“I’m not running against President Trump,” he told voters last week as he campaigned door to door, mostly at the homes of registered Republicans and independents. “I want to work with people on the other side,” he said. “I think we need a whole lot of young people in there to start over.”

Republicans recognize the stakes and have poured resources into the race. The White House has sent not only Mr. Pence, but Mr. Trump himself, to campaign for Mr. Saccone, who is an Air Force veteran and a conservative state representative.

“I have a record of doing what I say, and my opponent has no record,” Mr. Saccone said in a candidates’ debate last week.

National Republican groups have poured $10 million into the race, outspending Democratic groups by 10 to one, according to a New York Times analysis. Television ads attack Mr. Lamb over plea deals he made as an assistant United States attorney and insist that he would be a “rubber stamp” for Nancy Pelosi, the California Democrat who leads the House minority. (Mr. Lamb released a TV ad saying he did not support Ms. Pelosi.)

Former Vice President Joseph R. Biden Jr. is scheduled to stump for Mr. Lamb on Tuesday, and the Lamb campaign said this week that it had raised $3.2 million in the first seven weeks of 2018, an extraordinary sum that is a measure of Democratic enthusiasm.

Even so, national Democrats are trying to tamp down expectations for the race. Having seen hopes for special-election upsets fall short last year in Georgia, Kansas, Montana and South Carolina, they are wary of another setback in Pennsylvania.

https://static01.nyt.com/newsgraphics/2018/03/02/pa-18-map/b90391d766479e28fdd643e256a19523591f6778/pa-18-map-Artboard_1.png
https://www.nytimes.com/2018/03/02/us/conor-lamb-pennsylvania-election.html?hp&action=click&pgtype=Homepage&clickSource=story-heading&module=second-column-region&region=top-news&WT.nav=top-news

Last edited by Goose (3/02/2018 3:11 pm)


"On some great and glorious day the plain folks of the land will reach their heart's desire at last and the White House will be adorned by a downright moron.”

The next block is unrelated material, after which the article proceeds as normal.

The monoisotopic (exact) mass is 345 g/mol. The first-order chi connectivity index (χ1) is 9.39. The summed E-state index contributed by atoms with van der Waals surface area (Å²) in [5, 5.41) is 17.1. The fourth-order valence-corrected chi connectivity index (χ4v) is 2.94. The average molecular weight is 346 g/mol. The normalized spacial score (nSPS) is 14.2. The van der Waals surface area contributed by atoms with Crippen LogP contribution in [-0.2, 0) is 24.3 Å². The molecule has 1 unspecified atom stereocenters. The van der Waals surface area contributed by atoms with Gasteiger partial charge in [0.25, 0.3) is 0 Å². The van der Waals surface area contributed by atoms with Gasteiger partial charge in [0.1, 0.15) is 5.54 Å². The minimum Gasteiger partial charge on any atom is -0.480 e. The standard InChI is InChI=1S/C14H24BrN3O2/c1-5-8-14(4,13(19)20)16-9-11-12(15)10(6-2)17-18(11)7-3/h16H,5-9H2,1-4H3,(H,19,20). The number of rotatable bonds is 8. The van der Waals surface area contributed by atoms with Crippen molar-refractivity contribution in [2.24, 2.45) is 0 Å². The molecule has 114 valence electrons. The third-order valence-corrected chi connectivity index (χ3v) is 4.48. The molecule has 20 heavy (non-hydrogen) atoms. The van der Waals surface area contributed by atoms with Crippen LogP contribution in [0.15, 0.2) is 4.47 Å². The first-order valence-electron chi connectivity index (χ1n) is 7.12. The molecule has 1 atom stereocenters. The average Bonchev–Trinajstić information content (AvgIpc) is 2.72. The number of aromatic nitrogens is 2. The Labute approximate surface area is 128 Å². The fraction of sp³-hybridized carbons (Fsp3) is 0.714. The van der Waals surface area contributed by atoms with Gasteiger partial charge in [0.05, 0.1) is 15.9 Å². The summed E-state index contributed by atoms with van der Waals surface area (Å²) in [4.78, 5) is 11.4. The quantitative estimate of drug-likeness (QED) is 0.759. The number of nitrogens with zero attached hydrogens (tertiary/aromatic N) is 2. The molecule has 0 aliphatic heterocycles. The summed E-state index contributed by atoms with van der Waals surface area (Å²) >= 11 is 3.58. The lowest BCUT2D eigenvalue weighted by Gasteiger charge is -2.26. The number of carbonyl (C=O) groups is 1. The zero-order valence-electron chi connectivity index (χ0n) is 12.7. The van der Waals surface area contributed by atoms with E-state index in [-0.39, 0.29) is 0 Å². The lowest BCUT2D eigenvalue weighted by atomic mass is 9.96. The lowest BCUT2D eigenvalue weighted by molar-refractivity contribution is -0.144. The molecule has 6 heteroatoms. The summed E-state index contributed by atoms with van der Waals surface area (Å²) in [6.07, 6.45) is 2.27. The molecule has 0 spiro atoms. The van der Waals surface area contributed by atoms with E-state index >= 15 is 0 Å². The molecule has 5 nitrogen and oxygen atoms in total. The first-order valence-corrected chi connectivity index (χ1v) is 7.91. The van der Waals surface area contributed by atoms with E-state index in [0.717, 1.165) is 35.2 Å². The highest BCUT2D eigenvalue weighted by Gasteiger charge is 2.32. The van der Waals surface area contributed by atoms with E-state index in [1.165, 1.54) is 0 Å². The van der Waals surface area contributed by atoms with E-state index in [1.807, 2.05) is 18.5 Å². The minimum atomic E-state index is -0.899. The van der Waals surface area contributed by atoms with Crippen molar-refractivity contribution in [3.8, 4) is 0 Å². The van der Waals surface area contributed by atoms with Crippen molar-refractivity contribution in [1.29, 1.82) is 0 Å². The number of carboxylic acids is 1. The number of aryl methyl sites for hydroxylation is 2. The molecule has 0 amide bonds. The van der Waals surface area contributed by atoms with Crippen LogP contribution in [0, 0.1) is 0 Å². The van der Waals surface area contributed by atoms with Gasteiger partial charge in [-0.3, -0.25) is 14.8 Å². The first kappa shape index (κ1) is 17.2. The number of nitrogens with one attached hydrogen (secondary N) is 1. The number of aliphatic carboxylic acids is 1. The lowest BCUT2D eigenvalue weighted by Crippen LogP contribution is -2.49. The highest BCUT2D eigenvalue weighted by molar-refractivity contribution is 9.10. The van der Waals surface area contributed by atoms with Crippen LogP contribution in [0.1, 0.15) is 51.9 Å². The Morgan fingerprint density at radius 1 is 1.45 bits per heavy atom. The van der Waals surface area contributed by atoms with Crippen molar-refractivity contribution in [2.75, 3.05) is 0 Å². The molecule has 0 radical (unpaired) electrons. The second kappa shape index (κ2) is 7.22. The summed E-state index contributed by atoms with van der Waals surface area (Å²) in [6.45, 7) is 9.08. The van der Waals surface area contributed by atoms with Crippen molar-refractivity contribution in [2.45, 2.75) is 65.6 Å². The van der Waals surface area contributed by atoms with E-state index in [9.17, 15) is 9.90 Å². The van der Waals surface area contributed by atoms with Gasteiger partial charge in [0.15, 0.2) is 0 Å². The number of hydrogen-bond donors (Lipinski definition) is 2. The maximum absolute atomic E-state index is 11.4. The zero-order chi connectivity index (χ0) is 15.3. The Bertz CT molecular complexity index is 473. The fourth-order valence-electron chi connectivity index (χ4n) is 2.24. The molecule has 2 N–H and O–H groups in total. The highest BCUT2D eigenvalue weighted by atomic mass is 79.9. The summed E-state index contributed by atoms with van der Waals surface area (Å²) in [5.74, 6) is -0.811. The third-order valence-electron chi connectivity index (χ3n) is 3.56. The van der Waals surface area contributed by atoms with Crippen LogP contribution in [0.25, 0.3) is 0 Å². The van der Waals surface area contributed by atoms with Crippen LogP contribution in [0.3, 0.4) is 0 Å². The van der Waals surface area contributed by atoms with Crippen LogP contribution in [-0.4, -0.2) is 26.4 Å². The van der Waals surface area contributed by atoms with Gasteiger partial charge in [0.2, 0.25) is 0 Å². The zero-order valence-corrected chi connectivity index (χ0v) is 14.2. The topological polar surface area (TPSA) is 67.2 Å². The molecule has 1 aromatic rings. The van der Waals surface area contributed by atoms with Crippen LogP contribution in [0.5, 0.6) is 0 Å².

3/10/2018 9:07 am  #2


Re: House Race in Pennsylvania May Turn on Trump Voters’ Regrets

The AP says that this is gonna be a close one.
We shall see.
This Lamb guy is an appealing candidate.
He’s out working the other fella too.

Trump flying out tonight to try and save it.


"On some great and glorious day the plain folks of the land will reach their heart's desire at last and the White House will be adorned by a downright moron.”
     Thread Starter
 

3/10/2018 1:47 pm  #3


Re: House Race in Pennsylvania May Turn on Trump Voters’ Regrets

Trump flying out tonight to try and save it.

Right, and what's he gonna say .............. "Trust me, we're going to take America back to the mid-20th  century when there was no such thing as robotics, solar power, wind power, geothermal power, and alternative energy sources, and Ozzie and Harriet mirrored the typical middle class family."

 

3/10/2018 10:36 pm  #4


Re: House Race in Pennsylvania May Turn on Trump Voters’ Regrets

Trump's comments at the campaign event in PA really point out how much of a "loose cannon" or POTUS is. It is frightening. 


"Do not confuse motion and progress, A rocking horse keeps moving but does not make any progress"
 
 

3/11/2018 6:43 am  #5


Re: House Race in Pennsylvania May Turn on Trump Voters’ Regrets

Yeah Trump put on the usual shit-show.
Barely mentioned the guy he came to endorse.

https://www.cnn.com/2018/03/10/politics/trump-pennsylvania-speech-rick-saccone/index.html


"On some great and glorious day the plain folks of the land will reach their heart's desire at last and the White House will be adorned by a downright moron.”
     Thread Starter
 

3/11/2018 10:00 am  #6


Re: House Race in Pennsylvania May Turn on Trump Voters’ Regrets

This is telling. Last night Trump claimed that 52% of Women voted for him.